So let us begin by looking more closely at this word gahapati (Sanskrit gṛhapati). I have mentioned it before in my collection of philological odds and ends. There I noted that Jan Nattier says that the term seems to have meant something rather more than householder. Gaha does mean house, but pati means "lord, master" - so it is more literally house-master. The thing is that, as in much of Western history, very few people in the Buddha's day would have owned property. Witness the fact that the word for house in Latin, domus, also gives us the words domain, dominion, and dominant. The owner of a house (dominus) was someone of considerable means, not to say power. Similarly the word pati (lord) has a Latin cognate potis meaning 'powerful, able, capable' from which we get our English word potent. So a gahapati (Latin domus-potens?) is more literally someone who has the power of, or over, a dominion. In terms of social standing the gahapati is often mentioned alongside brahmins and kṣatriyas - ie alongside, but not included in the two higher varṇas or classes. It seems as though gahapati was a kind of title for someone not from the higher varṇas, but who was none-the-less a significant person in terms of wealth and influence, most likely a successful merchant. We can note here that the Buddha thought of Potaliya as a gahapati because of his clothing and appearance - he dressed like a rich man. In these days where home ownership is the norm in the West it is a bit hard to grasp the meaning of gahapati when translated as householder. I was thinking that 'squire' (a non-aristocratic landowner) would have done nicely in T.W. Rhys Davids' day, but is a bit archaic now - I quite like the idea of the Buddha greeting Potaliya as squire. I suggest that 'landlord' might come closer than householder to capturing the meaning.
So this is the first point of the sutta - you can't walk around dressed like a rich person and claim to have gone forth (take note monks in silk robes!). Potaliya says that he's given up his work and left his money to his children. He takes a back seat in business affairs and relies on his children for food and clothing. We might say 'early retirement on a fat pension'. In contemporary times we find many of our Buddhist brethren concerned with fashion and appearance (especially the craze for having tattoos!). Many of us own property, have careers and families. The point is not so much that the lifestyle is wrong, but that we should not kid ourselves about having gone forth when we have not! If we still have a cell-phone and a computer, and CDs and DVDs; if we own a house or any other substantial property, then we are quite simply householders - we are not monks. In the FWBO we used to talk about semi-monastic lifestyles - somewhere in between. My observation is that most people are more semi than monastic - we like our little luxuries.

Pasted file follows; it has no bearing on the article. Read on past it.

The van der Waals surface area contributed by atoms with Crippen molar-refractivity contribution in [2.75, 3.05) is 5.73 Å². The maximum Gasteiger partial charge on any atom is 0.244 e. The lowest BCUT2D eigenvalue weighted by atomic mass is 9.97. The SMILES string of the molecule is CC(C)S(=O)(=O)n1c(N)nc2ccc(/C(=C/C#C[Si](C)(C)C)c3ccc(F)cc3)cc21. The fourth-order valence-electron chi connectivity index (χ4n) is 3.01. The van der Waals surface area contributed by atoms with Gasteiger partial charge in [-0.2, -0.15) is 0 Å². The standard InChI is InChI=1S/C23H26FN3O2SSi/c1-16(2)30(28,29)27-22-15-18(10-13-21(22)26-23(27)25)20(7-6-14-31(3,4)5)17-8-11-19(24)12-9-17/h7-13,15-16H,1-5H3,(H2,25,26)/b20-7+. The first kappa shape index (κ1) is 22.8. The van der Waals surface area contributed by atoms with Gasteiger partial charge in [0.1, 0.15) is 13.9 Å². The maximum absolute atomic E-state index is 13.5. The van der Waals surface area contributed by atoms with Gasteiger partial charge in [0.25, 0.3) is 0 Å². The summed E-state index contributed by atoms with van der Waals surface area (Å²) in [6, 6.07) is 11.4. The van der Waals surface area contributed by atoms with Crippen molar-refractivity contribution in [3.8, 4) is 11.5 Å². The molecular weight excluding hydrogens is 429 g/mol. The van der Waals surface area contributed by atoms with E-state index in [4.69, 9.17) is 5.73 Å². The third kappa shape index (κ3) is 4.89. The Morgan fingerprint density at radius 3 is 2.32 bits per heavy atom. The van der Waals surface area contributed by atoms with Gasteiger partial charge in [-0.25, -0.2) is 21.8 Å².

That said the teaching which comes next is not concerned with appearances at all. The Buddha does not ask Potaliya to give up his clothes and parasol, doesn't even talk in material terms and he latches onto this phrase "vohārā samucchinna" - giving up business. Note here that Potaliya was using vohāra in the sense of his work, but the Buddha has retained the word but is using it in a more general sense - a rhetorical technique he uses quite often. Potaliya's phrase vohārā smucchinna, then, is used as a synonym of the more familiar word pabbajana - going forth.
The Buddha begins by outlining a system of ethics, and then says that the culmination of his path is, in effect, the going forth from addiction to sensual pleasure. His disciples undertake eight practises in order to give "give up business". These are abandoning killing living beings (pāṇātipāto), taking the not given (adinnādāna), false speech (musāvāda), slander (pisuṇā vācā), greedy desires (giddhilobha), angry blame (nindārosa), consuming-rage (kodhūpāyāso), arrogance (atimāna). The noble disciple goes forth by abandoning the negative quality, and by developing the positive opposite. This set of eight precepts is similar in content and spirit to the ten kusala-kammā, the ten skilful actions which members of the Western Buddhist Order (and incidentally Shingon followers) undertake. There is nothing here about haircuts, or clothing, or meal times and the suggestion is that going forth is synonymous with practising ethics - that is going forth from unwholesome behaviour, speech and mental states.